Is there some rule that tools cannot be fun? Like you, my commute/utility miles are less than half of my annual miles. But, quite frankly, I don't see how that is different from the use of a car. I'm pretty darn sure every car trip is not required.

8:52 PM  
Anonymous Anonymous said...

Nice Post Michael,

If you are an experienced cyclist, then ALL bicycles are fun. They all have a different flavor. But if you are a newbie, then getting the right tool for the job is paramount. As you know I work for the Hawaii Bicycling League now (www.hbl.org), and I get calls and emails about this very subject. People that are new to cycling that are looking for the right bike to get them to work or to school, and how to get bicycle education so they can feel safe riding in traffic. When one good bike is the only chance you get to make a lasting impression on a new cyclist, it has to be the right tool for the job. That's why I am so glad to be able to recommend the Raleigh Detour, Specialized Globe, and similar models. They are complete with lights, fenders, and racks. They are a joy to ride, and perfect for our island life. You are correct that you can make any of them work, but if you are new to cycling first impressions lead to successful lifetime cyclist, and lots of smiles.

See you at PIR.

John Climaldi

12:59 AM  
Blogger Michael said...

Thanks for your comments, everyone. Your points are all well taken. I certainly agree that there is a gap in modern bicycle design that ought to be filled; in the interests of provocation, I probably came across as more contrary than I really am. Whatever people are interested in doing on their bikes, I would like to see that made easier for them.

The points that I wanted to make are, one, there is nothing wrong with a bike for fun, and two, the bicycle as a design is so flexible that it's hard to imagine one that can't be applied to a huge number of tasks. My M5 is one. Most time trial bikes wouldn't be good for anything else. But these are extremely esoteric examples, and hardly indicative of the vast majority of bikes on the market.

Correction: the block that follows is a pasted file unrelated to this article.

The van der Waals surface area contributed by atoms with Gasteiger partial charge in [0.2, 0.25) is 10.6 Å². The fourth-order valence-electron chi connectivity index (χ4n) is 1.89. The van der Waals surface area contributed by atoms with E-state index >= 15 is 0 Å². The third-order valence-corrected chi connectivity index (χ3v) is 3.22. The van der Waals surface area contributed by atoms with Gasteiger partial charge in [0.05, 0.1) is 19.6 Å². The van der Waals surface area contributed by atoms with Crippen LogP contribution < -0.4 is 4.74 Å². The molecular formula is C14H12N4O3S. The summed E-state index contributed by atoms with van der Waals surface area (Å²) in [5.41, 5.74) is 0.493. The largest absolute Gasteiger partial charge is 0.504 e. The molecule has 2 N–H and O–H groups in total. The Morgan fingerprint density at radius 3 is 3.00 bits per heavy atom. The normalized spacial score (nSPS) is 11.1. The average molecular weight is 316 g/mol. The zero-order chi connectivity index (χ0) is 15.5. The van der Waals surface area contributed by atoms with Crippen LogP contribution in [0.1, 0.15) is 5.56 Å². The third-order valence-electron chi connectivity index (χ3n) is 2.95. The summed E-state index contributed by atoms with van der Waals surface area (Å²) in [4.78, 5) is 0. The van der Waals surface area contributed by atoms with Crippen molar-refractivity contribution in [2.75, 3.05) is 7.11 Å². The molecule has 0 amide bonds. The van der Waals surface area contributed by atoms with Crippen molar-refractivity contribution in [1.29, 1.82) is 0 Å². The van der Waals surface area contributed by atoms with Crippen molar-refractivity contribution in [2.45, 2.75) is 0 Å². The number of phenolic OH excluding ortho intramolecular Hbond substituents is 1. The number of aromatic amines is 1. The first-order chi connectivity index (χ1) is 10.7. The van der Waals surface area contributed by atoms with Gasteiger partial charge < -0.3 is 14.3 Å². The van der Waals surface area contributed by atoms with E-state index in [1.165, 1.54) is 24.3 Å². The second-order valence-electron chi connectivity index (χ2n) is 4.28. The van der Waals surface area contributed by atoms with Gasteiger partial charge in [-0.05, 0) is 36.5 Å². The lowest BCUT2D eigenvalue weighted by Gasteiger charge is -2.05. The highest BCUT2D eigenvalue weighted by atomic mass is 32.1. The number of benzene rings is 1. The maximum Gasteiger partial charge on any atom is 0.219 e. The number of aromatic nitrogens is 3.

It just feels sometimes like we (or maybe just I) take ourselves so seriously as bicyclists. Or at least try to project that image. No, I'm not goofing around, I'm employing a tool. I'm doing serious business. It's kind of a natural defensive reaction to motorists and other people who don't take us seriously. But let's not throw the baby out with the bathwater here -- we're having fun, and I think it can't possibly hurt our cause to let people know it. I think that calling bikes toys sells them short, because they are so incredibly useful. But I also think calling them tools sells them short, because they're so incredibly fun.

We need some other word. I kind of like the word "instruments," because both of the first two dictionary meanings apply.

11:52 AM  
Anonymous beth h said...

Hark -- is that Michael?

I agree with you. Cheap bikes are a way into bicycle-riding for many, many people -- I'd bet most of us regular riders got our start on something from Sears or Penneys (my Penneys quasi-BMX bike still holds a place in my heart nearly 35 years later). All hail the entry-level bicycle!

10:27 PM